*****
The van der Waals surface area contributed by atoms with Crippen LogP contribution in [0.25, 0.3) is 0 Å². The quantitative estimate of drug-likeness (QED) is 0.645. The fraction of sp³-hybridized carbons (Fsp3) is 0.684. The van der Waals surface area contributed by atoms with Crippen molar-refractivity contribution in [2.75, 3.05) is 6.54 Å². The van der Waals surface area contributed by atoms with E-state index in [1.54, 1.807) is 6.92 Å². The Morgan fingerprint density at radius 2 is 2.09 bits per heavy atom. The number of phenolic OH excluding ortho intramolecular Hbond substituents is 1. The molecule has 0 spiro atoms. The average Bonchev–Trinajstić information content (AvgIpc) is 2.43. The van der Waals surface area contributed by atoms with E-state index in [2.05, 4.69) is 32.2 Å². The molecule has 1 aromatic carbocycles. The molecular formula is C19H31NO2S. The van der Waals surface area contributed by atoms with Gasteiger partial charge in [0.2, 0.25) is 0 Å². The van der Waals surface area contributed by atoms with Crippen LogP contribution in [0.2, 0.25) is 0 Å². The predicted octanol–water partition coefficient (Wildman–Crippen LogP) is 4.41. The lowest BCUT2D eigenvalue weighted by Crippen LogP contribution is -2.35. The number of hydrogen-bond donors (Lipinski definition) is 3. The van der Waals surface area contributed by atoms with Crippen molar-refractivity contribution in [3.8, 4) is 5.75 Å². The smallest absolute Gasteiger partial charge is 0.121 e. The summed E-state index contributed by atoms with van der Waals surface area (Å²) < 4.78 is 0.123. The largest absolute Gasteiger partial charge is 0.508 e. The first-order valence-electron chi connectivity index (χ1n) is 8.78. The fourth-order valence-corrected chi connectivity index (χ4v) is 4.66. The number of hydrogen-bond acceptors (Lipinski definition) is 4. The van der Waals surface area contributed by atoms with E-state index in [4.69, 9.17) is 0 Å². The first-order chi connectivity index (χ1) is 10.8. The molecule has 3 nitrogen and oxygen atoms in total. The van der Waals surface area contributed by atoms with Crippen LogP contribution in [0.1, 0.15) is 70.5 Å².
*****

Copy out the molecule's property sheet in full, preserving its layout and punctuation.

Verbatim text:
The van der Waals surface area contributed by atoms with Crippen LogP contribution in [0.25, 0.3) is 0 Å². The quantitative estimate of drug-likeness (QED) is 0.645. The fraction of sp³-hybridized carbons (Fsp3) is 0.684. The van der Waals surface area contributed by atoms with Crippen molar-refractivity contribution in [2.75, 3.05) is 6.54 Å². The van der Waals surface area contributed by atoms with E-state index in [1.54, 1.807) is 6.92 Å². The Morgan fingerprint density at radius 2 is 2.09 bits per heavy atom. The number of phenolic OH excluding ortho intramolecular Hbond substituents is 1. The molecule has 0 spiro atoms. The average Bonchev–Trinajstić information content (AvgIpc) is 2.43. The van der Waals surface area contributed by atoms with E-state index in [2.05, 4.69) is 32.2 Å². The molecule has 1 aromatic carbocycles. The molecular formula is C19H31NO2S. The van der Waals surface area contributed by atoms with Gasteiger partial charge in [0.2, 0.25) is 0 Å². The van der Waals surface area contributed by atoms with Crippen LogP contribution in [0.2, 0.25) is 0 Å². The predicted octanol–water partition coefficient (Wildman–Crippen LogP) is 4.41. The lowest BCUT2D eigenvalue weighted by Crippen LogP contribution is -2.35. The number of hydrogen-bond donors (Lipinski definition) is 3. The van der Waals surface area contributed by atoms with Crippen molar-refractivity contribution in [3.8, 4) is 5.75 Å². The smallest absolute Gasteiger partial charge is 0.121 e. The summed E-state index contributed by atoms with van der Waals surface area (Å²) < 4.78 is 0.123. The largest absolute Gasteiger partial charge is 0.508 e. The first-order valence-electron chi connectivity index (χ1n) is 8.78. The fourth-order valence-corrected chi connectivity index (χ4v) is 4.66. The number of hydrogen-bond acceptors (Lipinski definition) is 4. The van der Waals surface area contributed by atoms with E-state index in [4.69, 9.17) is 0 Å². The first-order chi connectivity index (χ1) is 10.8. The molecule has 3 nitrogen and oxygen atoms in total. The van der Waals surface area contributed by atoms with Crippen LogP contribution in [0.1, 0.15) is 70.5 Å².